Government report says VA data is being incorrectly reported
The Department of Veterans Affairs is incorrectly reporting suicide data and poorly tracks and cares for Vets at risk of suicide who are prescribed antidepressants, a new report by the U.S. Government Accountability Office suggests.
A yearlong audit discovered multiple instances where agency protocols for treatment of Veteran depression were broken, and patient and suicide data was flawed, the Dec. 12 report states.
Ten percent of those who received Veteran health care in the past five years were diagnosed with major depressive disorder, or more than 532,000 Veterans. Nearly all of them were prescribed antidepressants, but policies for follow-up care were rarely followed in the cases sampled, the audit states.
Independent government reviewers inspected 30 medical files for Veterans prescribed antidepressants following a major depression diagnosis at six VA medical centers in New York, Florida, Iowa, Pennsylvania, Arizona and Nevada spanning fiscal years 2009 through 2013.
Twenty-six of those Veterans weren’t assessed after four to six weeks as specified in the VA’s clinical practice guidelines, and 10 Veterans did not receive follow-up care within the time frame recommended, the audit found.
Eleven of the 30 cases had coding discrepancies, suggesting, “VA’s data may understate the prevalence” of major depression “among Veterans being treated through VA, to the extent that such discrepancies may permeate VA’s data.”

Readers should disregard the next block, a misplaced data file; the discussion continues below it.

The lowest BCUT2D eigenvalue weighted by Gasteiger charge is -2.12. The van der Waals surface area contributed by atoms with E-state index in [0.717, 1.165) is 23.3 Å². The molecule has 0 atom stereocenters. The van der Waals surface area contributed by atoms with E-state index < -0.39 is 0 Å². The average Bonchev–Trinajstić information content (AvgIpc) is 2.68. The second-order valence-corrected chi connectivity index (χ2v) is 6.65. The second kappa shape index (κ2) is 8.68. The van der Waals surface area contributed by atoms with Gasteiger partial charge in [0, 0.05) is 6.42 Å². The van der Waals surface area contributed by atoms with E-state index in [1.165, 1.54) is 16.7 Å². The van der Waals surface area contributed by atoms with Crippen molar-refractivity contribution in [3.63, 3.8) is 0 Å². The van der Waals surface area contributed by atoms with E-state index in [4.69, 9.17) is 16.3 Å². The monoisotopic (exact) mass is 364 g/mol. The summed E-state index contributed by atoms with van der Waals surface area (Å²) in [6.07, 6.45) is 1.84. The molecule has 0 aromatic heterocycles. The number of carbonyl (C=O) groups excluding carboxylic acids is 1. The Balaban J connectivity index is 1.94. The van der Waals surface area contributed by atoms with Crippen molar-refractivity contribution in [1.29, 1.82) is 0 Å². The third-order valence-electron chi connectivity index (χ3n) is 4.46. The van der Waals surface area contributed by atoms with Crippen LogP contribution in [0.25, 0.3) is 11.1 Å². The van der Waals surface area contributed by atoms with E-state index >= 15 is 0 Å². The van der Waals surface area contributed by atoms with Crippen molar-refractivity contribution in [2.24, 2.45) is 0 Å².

The report also said the VA lacked a system-wide process for tracking compliance with agency protocols for antidepressant treatment.
The accuracy of Veteran suicide data used for prevention work was also problematic.
“The demographic and clinical data that VA collects on Veteran suicides were not always complete, accurate or consistent,” the report states.
Forty out of 63 Behavioral Health Autopsy Program reports had incomplete data, six had incorrect dates of death and nine reported an incorrect number of outpatient mental health visits in the last 30 days, reviewers found.
The errors were attributed to different interpretations of the guidance given for filling out the forms, and the situation was “further exacerbated” because the forms “are generally not reviewed at any level within the Department.”
“Lack of complete, accurate, and consistent data and poor oversight can inhibit VA’s ability to identify, evaluate and improve ways to better inform its suicide prevention efforts,” the office wrote.
In 2013, Veterans Affairs officials estimated 1.5 million Veterans required mental health care, including treatment for major depression, the report states. The agency provides mental health services to Veterans at its 150 medical centers across the country.
A 24-hour confidential Veteran’s Crisis Line first established in 2007 for Veterans, their families and friends fielded about 287,000 calls, 54,800 online chats, and 11,300 text messages in fiscal year 2013, the report says.
In an Oct. 21 letter to the Government Accountability Office, Veterans Affairs concurred with all six recommended actions for improvement, including analysis of its coding methods, evaluation of the risk of antidepressant treatments that deviate from set policies, and new systems to review the accuracy of suicide data entries.